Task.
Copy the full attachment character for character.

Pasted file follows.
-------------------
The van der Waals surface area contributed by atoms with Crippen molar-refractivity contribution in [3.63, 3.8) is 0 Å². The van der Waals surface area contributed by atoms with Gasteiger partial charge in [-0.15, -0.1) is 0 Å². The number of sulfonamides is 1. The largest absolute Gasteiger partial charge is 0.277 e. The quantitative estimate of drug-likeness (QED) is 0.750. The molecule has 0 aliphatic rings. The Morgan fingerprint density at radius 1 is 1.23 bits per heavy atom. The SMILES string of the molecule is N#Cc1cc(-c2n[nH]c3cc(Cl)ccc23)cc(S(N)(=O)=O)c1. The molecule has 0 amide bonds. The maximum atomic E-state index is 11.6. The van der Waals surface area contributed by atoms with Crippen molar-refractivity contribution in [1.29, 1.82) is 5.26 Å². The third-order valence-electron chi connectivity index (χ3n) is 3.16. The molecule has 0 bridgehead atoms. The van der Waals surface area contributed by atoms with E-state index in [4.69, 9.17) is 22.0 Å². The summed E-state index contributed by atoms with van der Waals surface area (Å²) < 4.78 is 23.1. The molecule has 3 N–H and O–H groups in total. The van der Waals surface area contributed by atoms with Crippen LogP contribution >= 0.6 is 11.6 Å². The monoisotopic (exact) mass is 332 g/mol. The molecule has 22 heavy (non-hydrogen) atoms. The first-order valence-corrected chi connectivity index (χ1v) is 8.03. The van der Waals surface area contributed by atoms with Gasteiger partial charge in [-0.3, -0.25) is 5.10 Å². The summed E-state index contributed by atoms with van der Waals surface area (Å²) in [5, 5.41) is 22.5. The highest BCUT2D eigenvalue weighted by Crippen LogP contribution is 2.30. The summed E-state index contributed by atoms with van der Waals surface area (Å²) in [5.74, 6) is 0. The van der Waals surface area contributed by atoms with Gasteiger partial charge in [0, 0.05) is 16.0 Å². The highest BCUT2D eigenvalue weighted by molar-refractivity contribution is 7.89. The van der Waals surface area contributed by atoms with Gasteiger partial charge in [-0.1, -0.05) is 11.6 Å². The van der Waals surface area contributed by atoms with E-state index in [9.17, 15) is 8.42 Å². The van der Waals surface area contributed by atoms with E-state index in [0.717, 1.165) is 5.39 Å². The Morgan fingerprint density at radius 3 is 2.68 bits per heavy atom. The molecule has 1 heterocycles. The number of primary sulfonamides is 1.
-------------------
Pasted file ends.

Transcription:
The van der Waals surface area contributed by atoms with Crippen molar-refractivity contribution in [3.63, 3.8) is 0 Å². The van der Waals surface area contributed by atoms with Gasteiger partial charge in [-0.15, -0.1) is 0 Å². The number of sulfonamides is 1. The largest absolute Gasteiger partial charge is 0.277 e. The quantitative estimate of drug-likeness (QED) is 0.750. The molecule has 0 aliphatic rings. The Morgan fingerprint density at radius 1 is 1.23 bits per heavy atom. The SMILES string of the molecule is N#Cc1cc(-c2n[nH]c3cc(Cl)ccc23)cc(S(N)(=O)=O)c1. The molecule has 0 amide bonds. The maximum atomic E-state index is 11.6. The van der Waals surface area contributed by atoms with Crippen molar-refractivity contribution in [1.29, 1.82) is 5.26 Å². The third-order valence-electron chi connectivity index (χ3n) is 3.16. The molecule has 0 bridgehead atoms. The van der Waals surface area contributed by atoms with E-state index in [4.69, 9.17) is 22.0 Å². The summed E-state index contributed by atoms with van der Waals surface area (Å²) < 4.78 is 23.1. The molecule has 3 N–H and O–H groups in total. The van der Waals surface area contributed by atoms with Crippen LogP contribution >= 0.6 is 11.6 Å². The monoisotopic (exact) mass is 332 g/mol. The molecule has 22 heavy (non-hydrogen) atoms. The first-order valence-corrected chi connectivity index (χ1v) is 8.03. The van der Waals surface area contributed by atoms with Gasteiger partial charge in [-0.3, -0.25) is 5.10 Å². The summed E-state index contributed by atoms with van der Waals surface area (Å²) in [5, 5.41) is 22.5. The highest BCUT2D eigenvalue weighted by Crippen LogP contribution is 2.30. The summed E-state index contributed by atoms with van der Waals surface area (Å²) in [5.74, 6) is 0. The van der Waals surface area contributed by atoms with Gasteiger partial charge in [0, 0.05) is 16.0 Å². The highest BCUT2D eigenvalue weighted by molar-refractivity contribution is 7.89. The van der Waals surface area contributed by atoms with Gasteiger partial charge in [-0.1, -0.05) is 11.6 Å². The van der Waals surface area contributed by atoms with E-state index in [9.17, 15) is 8.42 Å². The van der Waals surface area contributed by atoms with E-state index in [0.717, 1.165) is 5.39 Å². The Morgan fingerprint density at radius 3 is 2.68 bits per heavy atom. The molecule has 1 heterocycles. The number of primary sulfonamides is 1.